[tex] \tau = \frac{5c^5 r^4}{256G^3 m_1 m_2(m_1+m_2)}[/tex]

If you plug in numbers for a DM particle of mass 10 GeV, a galaxy of mass 1E12 Msun, and a radius of 1 kpc, this gives an orbital decay timescale of ~10^83 years, a ridiculously long time. Gravitational radiation is negligible except in the case of very massive bodies in very small orbits.
Thank you. But we don't know how much of the DM orbits on average in the same general location in the same general direction. Some have suggested that there are even small DM dwarf galaxies, that may be orbitting larger visible galaxies. That would change your calculation by quite a bit, I imagine.

Are there other measurable effects of moving matter. Frame dragging comes to mind. If on the average there is a lot of dark matter all orbitting in generally the same direction, then perhaps frame dragging effects may be discernable in the microlensing, right?
 
  • #11
phyzguy
Science Advisor
4,651
1,587
Thank you. But we don't know how much of the DM orbits on average in the same general location in the same general direction. Some have suggested that there are even small DM dwarf galaxies, that may be orbitting larger visible galaxies. That would change your calculation by quite a bit, I imagine.

Are there other measurable effects of moving matter. Frame dragging comes to mind. If on the average there is a lot of dark matter all orbitting in generally the same direction, then perhap frame dragging effects my be discernable in the microlensing, right?
The things you mention would change the calculation quite a bit, as you said. But no reasonable assumptions will get it anywhere close to the age of the universe, which is only 10^10 years. You would need to change the calculation by 73 orders of magnitude - this isn't going to happen. Frame dragging is a similarly weak effect which is completely negligible except in the close vicinity of very massive objects.
 
  • #12
1,448
9
The things you mention would change the calculation quite a bit, as you said. But no reasonable assumptions will get it anywhere close to the age of the universe, which is only 10^10 years. You would need to change the calculation by 73 orders of magnitude - this isn't going to happen. Frame dragging is a similarly weak effect which is completely negligible except in the close vicinity of very massive objects.
When we are talking potentially about accumulations about 5 times the mass of a host galaxy, I have to think there may be 73 orders of magnitude from a single DM particle. So by comparison with normal matter, should we expect gravitational radiation and/or frame dragging associated with the mass of an entire galaxy? Or is it moving much to slowly for that?
 
  • #13
phyzguy
Science Advisor
4,651
1,587
When we are talking potentially about accumulations about 5 times the mass of a host galaxy, I have to think there may be 73 orders of magnitude from a single DM particle. So by comparison with normal matter, should we expect gravitational radiation and/or frame dragging associated with the mass of an entire galaxy? Or is it moving much to slowly for that?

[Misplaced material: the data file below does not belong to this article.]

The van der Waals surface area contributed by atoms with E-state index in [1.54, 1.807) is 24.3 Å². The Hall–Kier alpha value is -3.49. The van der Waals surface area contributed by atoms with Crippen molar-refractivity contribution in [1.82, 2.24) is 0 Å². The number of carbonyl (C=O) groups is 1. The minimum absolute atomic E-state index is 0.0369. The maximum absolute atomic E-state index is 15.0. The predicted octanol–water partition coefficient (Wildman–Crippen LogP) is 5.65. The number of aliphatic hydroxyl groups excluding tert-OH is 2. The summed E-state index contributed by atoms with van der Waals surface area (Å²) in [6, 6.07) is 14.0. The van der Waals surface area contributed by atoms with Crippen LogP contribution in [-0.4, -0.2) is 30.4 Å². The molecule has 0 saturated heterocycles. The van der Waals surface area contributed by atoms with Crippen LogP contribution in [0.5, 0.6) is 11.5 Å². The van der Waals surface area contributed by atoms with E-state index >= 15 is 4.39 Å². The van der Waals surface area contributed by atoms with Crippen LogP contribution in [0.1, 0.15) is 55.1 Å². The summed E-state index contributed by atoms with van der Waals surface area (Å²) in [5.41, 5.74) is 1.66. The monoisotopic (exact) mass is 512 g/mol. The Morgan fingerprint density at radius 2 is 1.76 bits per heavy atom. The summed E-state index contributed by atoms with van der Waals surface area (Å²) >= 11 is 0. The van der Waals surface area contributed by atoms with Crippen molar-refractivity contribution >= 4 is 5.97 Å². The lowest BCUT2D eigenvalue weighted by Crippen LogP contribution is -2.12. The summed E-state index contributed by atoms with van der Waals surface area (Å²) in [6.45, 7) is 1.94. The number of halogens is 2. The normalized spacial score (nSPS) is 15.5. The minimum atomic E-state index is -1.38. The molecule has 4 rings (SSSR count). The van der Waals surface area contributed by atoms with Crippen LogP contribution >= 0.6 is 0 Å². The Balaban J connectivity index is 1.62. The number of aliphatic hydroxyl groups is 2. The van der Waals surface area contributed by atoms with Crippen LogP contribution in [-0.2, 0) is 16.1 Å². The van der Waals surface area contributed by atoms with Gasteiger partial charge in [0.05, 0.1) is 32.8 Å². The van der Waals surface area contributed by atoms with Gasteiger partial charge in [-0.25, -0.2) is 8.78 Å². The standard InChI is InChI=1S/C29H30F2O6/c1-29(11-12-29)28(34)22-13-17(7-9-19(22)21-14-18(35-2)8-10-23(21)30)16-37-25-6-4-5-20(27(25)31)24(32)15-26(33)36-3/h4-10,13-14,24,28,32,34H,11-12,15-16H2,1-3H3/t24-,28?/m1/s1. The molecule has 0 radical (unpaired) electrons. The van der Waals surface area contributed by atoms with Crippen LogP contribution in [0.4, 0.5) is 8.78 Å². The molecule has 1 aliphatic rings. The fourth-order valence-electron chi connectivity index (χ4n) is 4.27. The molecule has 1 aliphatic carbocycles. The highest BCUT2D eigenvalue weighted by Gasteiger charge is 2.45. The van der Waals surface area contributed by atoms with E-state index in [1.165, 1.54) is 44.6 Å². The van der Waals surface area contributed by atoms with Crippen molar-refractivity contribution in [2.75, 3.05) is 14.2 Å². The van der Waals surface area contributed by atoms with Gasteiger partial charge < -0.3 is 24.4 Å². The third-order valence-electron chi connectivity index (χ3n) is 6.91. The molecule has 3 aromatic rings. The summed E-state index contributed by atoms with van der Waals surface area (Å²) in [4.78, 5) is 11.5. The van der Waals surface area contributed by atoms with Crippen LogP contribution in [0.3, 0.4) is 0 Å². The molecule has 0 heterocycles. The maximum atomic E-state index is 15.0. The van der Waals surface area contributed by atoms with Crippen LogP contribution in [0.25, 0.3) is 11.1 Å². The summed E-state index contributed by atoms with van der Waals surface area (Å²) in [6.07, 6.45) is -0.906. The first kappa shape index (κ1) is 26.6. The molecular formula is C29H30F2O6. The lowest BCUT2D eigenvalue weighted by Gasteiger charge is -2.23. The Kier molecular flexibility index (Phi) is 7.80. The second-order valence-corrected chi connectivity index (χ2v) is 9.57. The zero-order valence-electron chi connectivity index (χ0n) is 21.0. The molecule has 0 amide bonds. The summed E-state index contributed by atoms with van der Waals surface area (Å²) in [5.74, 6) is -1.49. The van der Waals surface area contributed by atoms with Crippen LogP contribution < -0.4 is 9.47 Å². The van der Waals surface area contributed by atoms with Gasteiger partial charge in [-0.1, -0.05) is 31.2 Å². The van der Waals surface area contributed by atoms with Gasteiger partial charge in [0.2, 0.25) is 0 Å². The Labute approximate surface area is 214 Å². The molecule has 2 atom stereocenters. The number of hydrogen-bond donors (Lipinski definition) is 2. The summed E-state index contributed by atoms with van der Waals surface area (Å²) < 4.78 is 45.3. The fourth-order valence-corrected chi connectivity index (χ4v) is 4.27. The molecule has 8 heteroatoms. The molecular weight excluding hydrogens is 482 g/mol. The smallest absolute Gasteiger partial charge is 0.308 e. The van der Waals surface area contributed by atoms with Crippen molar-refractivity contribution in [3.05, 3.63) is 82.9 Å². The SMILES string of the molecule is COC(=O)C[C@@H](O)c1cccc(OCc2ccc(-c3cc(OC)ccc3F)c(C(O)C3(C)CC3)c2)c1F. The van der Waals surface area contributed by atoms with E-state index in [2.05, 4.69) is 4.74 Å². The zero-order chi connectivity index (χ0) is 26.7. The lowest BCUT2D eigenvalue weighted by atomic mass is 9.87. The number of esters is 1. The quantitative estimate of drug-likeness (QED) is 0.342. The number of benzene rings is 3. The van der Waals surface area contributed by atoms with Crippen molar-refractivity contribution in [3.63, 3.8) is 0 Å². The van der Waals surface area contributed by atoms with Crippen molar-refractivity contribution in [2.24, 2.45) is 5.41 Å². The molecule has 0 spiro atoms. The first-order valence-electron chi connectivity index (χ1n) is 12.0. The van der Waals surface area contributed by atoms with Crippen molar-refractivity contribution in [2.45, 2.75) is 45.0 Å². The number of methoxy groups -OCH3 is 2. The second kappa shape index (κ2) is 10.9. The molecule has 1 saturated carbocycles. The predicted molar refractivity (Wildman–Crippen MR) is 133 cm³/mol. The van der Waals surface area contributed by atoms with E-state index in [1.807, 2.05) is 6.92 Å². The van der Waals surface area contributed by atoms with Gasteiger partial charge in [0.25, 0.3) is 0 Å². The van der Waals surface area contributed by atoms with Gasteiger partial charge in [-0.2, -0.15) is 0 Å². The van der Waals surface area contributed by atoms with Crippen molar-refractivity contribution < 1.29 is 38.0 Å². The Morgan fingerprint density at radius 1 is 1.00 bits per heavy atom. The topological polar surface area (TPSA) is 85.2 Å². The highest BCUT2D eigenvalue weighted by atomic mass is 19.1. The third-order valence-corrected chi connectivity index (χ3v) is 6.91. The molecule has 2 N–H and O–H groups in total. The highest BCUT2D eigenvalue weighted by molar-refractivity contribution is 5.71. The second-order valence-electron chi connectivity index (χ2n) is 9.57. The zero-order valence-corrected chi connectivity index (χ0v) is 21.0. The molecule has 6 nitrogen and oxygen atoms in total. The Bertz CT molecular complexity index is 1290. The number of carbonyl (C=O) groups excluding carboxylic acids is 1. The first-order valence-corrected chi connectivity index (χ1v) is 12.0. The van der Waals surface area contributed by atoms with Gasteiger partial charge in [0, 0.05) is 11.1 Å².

Try putting in the numbers. Give me a proposed m1, m2, and r that brings the gravitational radiation lifetime down to 10^10 years.
 
  • #14
1,448
9
Try putting in the numbers. Give me a proposed m1, m2, and r that brings the gravitational radiation lifetime down to 10^10 years.
If you can give me the units of measure used in the formula you gave, I might be able to work with that.

So the question is how close to the supermassive black hole at the center of a galaxy do you have to be in order to notice frame dragging, etc? And could the frame dragging effect be detected by microlensing?
 
Last edited:
  • #15
phyzguy
Science Advisor
4,651
1,587
If you can give me the units of measure used in the formula you gave, I might be able to work with that.
Any units will work as long as you use a consistent set. Try using SI units (effectively the same as MKS units), for a start.
 
  • #16
member 11137
I don't known so much on DM. Does it gravitate? If yes: does it follow the Newtonian law of motion? If no: can we built a link with some off-shell masses?

Concerning the above discussion: do you mean that a Thiring Lense effect could be the origin for the DM?

Another proposition: do you think DM could be a kind of relativistic effect (similar to the muon time of life problem?) and I mean it does not really exist but is a kind of artefact.

Thanks in advance for answers.
 
  • #17
1,448
9
I'm a little confused about the non-interaction of particles that may have once shared the same symmetry, before some symmetry breaking process occured. I mean when whatever phase transition broke the electroweak symmetry of SU(2)U(1) into the weak-force and the electromagnetic force, the particles of the weak-force still interacted with the particles of the electromagnetic force, right? So if the WIMPs of dark matter once shared a symmetry group with the rest of the standard model particles, why would they not interact now that this symmetry is broken? Does it have to do with the strength of the coupling constant? Then what determines the strength of it?
 

Related Threads on SUSY and dark matter

Replies
4
Views
3K
  • Last Post
Replies
4
Views
1K
Replies
1
Views
4K
  • Last Post
Replies
8
Views
3K
  • Last Post
Replies
3
Views
2K
Replies
3
Views
1K
  • Last Post
Replies
5
Views
2K
Replies
3
Views
3K
Replies
0
Views
2K
Replies
5
Views
2K
Top